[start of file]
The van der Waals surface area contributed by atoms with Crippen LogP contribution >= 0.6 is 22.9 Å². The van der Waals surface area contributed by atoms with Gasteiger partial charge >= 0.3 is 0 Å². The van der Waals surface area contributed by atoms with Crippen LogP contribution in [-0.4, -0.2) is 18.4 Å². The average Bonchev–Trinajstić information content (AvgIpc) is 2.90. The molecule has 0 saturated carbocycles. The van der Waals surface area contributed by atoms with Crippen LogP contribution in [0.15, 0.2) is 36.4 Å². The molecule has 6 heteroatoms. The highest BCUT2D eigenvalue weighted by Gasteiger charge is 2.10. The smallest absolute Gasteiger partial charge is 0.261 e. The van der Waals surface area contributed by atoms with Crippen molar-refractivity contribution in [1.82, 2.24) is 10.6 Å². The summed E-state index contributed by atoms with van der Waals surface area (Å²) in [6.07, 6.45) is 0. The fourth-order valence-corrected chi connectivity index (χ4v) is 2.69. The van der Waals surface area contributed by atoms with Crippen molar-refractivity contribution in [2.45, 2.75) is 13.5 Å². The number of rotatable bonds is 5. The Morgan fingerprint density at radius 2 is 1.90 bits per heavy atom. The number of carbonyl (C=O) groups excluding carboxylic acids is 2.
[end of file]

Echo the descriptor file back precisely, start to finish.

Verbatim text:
The van der Waals surface area contributed by atoms with Crippen LogP contribution >= 0.6 is 22.9 Å². The van der Waals surface area contributed by atoms with Gasteiger partial charge >= 0.3 is 0 Å². The van der Waals surface area contributed by atoms with Crippen LogP contribution in [-0.4, -0.2) is 18.4 Å². The average Bonchev–Trinajstić information content (AvgIpc) is 2.90. The molecule has 0 saturated carbocycles. The van der Waals surface area contributed by atoms with Crippen LogP contribution in [0.15, 0.2) is 36.4 Å². The molecule has 6 heteroatoms. The highest BCUT2D eigenvalue weighted by Gasteiger charge is 2.10. The smallest absolute Gasteiger partial charge is 0.261 e. The van der Waals surface area contributed by atoms with Crippen molar-refractivity contribution in [1.82, 2.24) is 10.6 Å². The summed E-state index contributed by atoms with van der Waals surface area (Å²) in [6.07, 6.45) is 0. The fourth-order valence-corrected chi connectivity index (χ4v) is 2.69. The van der Waals surface area contributed by atoms with Crippen molar-refractivity contribution in [2.45, 2.75) is 13.5 Å². The number of rotatable bonds is 5. The Morgan fingerprint density at radius 2 is 1.90 bits per heavy atom. The number of carbonyl (C=O) groups excluding carboxylic acids is 2.